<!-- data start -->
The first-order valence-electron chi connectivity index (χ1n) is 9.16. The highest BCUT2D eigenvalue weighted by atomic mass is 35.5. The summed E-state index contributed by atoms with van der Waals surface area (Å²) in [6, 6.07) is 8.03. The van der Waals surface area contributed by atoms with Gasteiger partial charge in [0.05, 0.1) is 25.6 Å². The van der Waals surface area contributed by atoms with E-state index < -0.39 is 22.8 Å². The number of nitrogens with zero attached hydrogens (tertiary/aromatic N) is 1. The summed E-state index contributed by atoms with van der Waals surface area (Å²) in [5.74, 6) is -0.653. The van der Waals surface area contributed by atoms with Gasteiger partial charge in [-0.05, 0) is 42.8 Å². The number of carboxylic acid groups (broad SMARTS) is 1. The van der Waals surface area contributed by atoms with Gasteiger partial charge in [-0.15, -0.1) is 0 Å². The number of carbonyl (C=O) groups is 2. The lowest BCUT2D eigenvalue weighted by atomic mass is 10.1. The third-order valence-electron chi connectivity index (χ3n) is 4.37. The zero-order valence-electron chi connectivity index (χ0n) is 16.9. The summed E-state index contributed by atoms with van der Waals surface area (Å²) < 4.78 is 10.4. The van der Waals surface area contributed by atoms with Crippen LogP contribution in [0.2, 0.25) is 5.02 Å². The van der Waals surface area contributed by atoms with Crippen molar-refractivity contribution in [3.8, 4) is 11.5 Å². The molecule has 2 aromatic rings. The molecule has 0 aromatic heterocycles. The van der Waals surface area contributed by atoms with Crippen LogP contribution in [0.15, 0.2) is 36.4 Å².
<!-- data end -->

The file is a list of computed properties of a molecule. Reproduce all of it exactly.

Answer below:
The first-order valence-electron chi connectivity index (χ1n) is 9.16. The highest BCUT2D eigenvalue weighted by atomic mass is 35.5. The summed E-state index contributed by atoms with van der Waals surface area (Å²) in [6, 6.07) is 8.03. The van der Waals surface area contributed by atoms with Gasteiger partial charge in [0.05, 0.1) is 25.6 Å². The van der Waals surface area contributed by atoms with E-state index < -0.39 is 22.8 Å². The number of nitrogens with zero attached hydrogens (tertiary/aromatic N) is 1. The summed E-state index contributed by atoms with van der Waals surface area (Å²) in [5.74, 6) is -0.653. The van der Waals surface area contributed by atoms with Gasteiger partial charge in [-0.05, 0) is 42.8 Å². The number of carboxylic acid groups (broad SMARTS) is 1. The van der Waals surface area contributed by atoms with Gasteiger partial charge in [-0.15, -0.1) is 0 Å². The number of carbonyl (C=O) groups is 2. The lowest BCUT2D eigenvalue weighted by atomic mass is 10.1. The third-order valence-electron chi connectivity index (χ3n) is 4.37. The zero-order valence-electron chi connectivity index (χ0n) is 16.9. The summed E-state index contributed by atoms with van der Waals surface area (Å²) < 4.78 is 10.4. The van der Waals surface area contributed by atoms with Crippen LogP contribution in [0.2, 0.25) is 5.02 Å². The van der Waals surface area contributed by atoms with Crippen molar-refractivity contribution in [3.8, 4) is 11.5 Å². The molecule has 2 aromatic rings. The molecule has 0 aromatic heterocycles. The van der Waals surface area contributed by atoms with Crippen LogP contribution in [0.15, 0.2) is 36.4 Å².